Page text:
Dione Neutra, concert singer and cellist and key aide to her late husband, architect Richard Neutra, has died. She was 89.
Mrs. Neutra died Saturday. The cause of death was not disclosed, but she had been confined to a wheelchair and to her home for the past several months.
She lived in Silver Lake in the Research House, which her husband designed in 1933. Rebuilt after a fire in 1963 by her husband and architect son, Dion, the house was donated to Cal Poly Pomona in 1969.
"I know I'm very lucky to live in a beautiful house, so I don't mind sharing it," she said before the three-story stack of glass, stucco and balconies was opened to a Los Angeles Conservancy tour a few years ago. She had retained a life estate, but the architectural gem will now revert completely to the university.
Mrs. Neutra, an honorary member of the American Institute of Architects and considered the matriarch of the Southern California architectural community, had given vocal concerts in the historic house, accompanying herself on the cello.
"My purpose of life was to help my husband for 48 years to accomplish as much as possible of what he felt was his mission in life, namely, to provide a more healthful, pleasing, natural environment for his clients," she frequently said in lectures and interviews after his death in 1970. "Now . . . I ask myself 'What is my purpose in life?' It seems to me to show my younger friends that life in old age can be worthwhile."
When she was widowed, Mrs. Neutra resumed the study of voice and cello that she had set aside when she became Neutra's wife and secretary.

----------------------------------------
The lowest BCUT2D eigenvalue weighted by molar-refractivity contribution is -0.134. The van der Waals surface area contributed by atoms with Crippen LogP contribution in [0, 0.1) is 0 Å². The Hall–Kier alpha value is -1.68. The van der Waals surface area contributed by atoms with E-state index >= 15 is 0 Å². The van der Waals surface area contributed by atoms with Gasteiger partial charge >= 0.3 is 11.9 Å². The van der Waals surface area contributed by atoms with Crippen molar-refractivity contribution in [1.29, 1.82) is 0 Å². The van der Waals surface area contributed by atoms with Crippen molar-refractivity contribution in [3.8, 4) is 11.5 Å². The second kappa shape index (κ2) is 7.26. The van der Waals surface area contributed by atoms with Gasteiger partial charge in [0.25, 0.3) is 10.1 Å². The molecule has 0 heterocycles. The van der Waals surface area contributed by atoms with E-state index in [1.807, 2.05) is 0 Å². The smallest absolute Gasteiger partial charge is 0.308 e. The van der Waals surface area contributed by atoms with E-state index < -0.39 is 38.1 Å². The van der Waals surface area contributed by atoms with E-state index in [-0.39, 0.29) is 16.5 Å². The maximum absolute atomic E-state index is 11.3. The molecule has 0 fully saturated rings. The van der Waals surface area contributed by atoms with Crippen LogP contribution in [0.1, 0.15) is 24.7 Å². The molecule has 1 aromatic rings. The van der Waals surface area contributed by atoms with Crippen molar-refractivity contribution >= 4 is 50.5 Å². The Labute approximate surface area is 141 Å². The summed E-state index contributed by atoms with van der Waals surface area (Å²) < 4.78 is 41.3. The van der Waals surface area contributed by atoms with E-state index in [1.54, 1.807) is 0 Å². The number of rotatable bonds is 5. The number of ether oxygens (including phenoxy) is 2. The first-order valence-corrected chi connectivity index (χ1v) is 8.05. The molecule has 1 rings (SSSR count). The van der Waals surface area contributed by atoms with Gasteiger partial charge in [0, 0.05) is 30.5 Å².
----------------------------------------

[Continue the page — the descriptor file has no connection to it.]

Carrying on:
She celebrated her 85th birthday in 1986 by publishing a book of the couple's letters from 1919 to 1932, titled, "Richard Neutra: Promise and Fulfillment."
Although she was honored at that time with a dinner given by five Southern California schools of architecture, she remained modest about her own accomplishments.
"I was always the wife of the famous architect," she said. "Mr. Neutra was the one who inspired people. Now people tell me I've become the inspiration, and I'm surprised by that."
The book details the struggles of a young European couple emigrating to California, and their anguish over the discovery that Frank, eldest of their three sons, was born brain-damaged. Dion, the second son, followed his father into architecture, and the youngest, Raymond, became an epidemiologist.
Her survivors also include two sisters, Regula Fybel and Verene Bezencon, four grandchildren and seven great-grandchildren.
A memorial service will be planned at a later date.